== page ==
Associations between Parenting Practices and Acceptance of Dating Abuse Norms Among 7th Grade Students

Main Article Content

Amanda Yeazel
Alexis Krones
Sarah Aronson


Dating violence, including physical and psychological forms of abuse, is highly prevalent. Dating violence in early adolescence can have a lifelong impact, for this period is critical for a child’s development of a framework for future relationships. Therefore, research needs to understand what variables may be influencing unhealthy and abusive norms about dating. Previous research has indicated parenting practices are associated with early adolescent’s norms and behaviors. Therefore, we hypothesized positive parenting practices will be associated with less acceptance of dating abuse norms. Study participants include 59 7th-grade students from an Illinois urban area. They completed surveys to evaluate the impact of an intervention cultivated to prevent dating violence. Analyses were conducted in SPSS software to examine 1) how early adolescent’s norms about dating relationships change from before to after the intervention, and 2) how parenting practices are associated with the acceptance of these dating abuse norms. Findings are intended to address gaps within this literature, including better understanding the role parents can play in dating violence prevention. With this information, practitioners can use this research to implement interventions and programming to better address dating violence.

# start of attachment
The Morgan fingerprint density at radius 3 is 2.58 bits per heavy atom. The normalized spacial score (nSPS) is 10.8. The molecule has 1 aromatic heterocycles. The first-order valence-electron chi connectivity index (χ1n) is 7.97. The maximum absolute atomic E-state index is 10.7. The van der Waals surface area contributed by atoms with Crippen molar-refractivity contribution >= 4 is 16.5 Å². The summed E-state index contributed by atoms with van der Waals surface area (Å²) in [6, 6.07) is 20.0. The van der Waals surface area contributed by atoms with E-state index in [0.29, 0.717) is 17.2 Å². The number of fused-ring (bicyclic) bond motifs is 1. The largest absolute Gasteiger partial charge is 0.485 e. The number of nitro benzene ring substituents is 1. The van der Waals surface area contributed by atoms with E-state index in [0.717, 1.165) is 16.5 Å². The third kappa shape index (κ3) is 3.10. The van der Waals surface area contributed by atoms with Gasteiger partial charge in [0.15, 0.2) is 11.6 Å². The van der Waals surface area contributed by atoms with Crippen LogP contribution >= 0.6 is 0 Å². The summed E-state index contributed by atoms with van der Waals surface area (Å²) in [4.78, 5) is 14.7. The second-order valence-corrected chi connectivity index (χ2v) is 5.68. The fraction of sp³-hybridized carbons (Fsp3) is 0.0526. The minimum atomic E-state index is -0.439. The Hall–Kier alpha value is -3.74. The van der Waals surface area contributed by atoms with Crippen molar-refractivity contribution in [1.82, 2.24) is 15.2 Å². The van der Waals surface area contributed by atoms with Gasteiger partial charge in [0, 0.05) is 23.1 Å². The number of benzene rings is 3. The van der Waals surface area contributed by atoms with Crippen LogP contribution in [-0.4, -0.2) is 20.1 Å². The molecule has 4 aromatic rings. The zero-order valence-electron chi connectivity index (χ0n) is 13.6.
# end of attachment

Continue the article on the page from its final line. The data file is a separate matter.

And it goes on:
Keywords: norms, violence, messages

Article Details

Research-Based Poster Presentations
Author Biographies

Amanda Yeazel

About the author: Amanda Yeazel, BSW, currently is an MSW student at UIUC with a
concentration in mental health. Her research interests are in mental health as well.

Alexis Krones

About the author: Alexis Krones is a Social Work student who anticipates graduating in Spring, 2020. Her
research interests include gender non-conforming youth, and the mental health of adolescents
and women. 

Sarah Aronson

About the author: Sarah Aronson, also anticipates graduating in Spring, 2022. Her major is Social Work, with a minor in Anthropology. Her research interests revolve around children and schools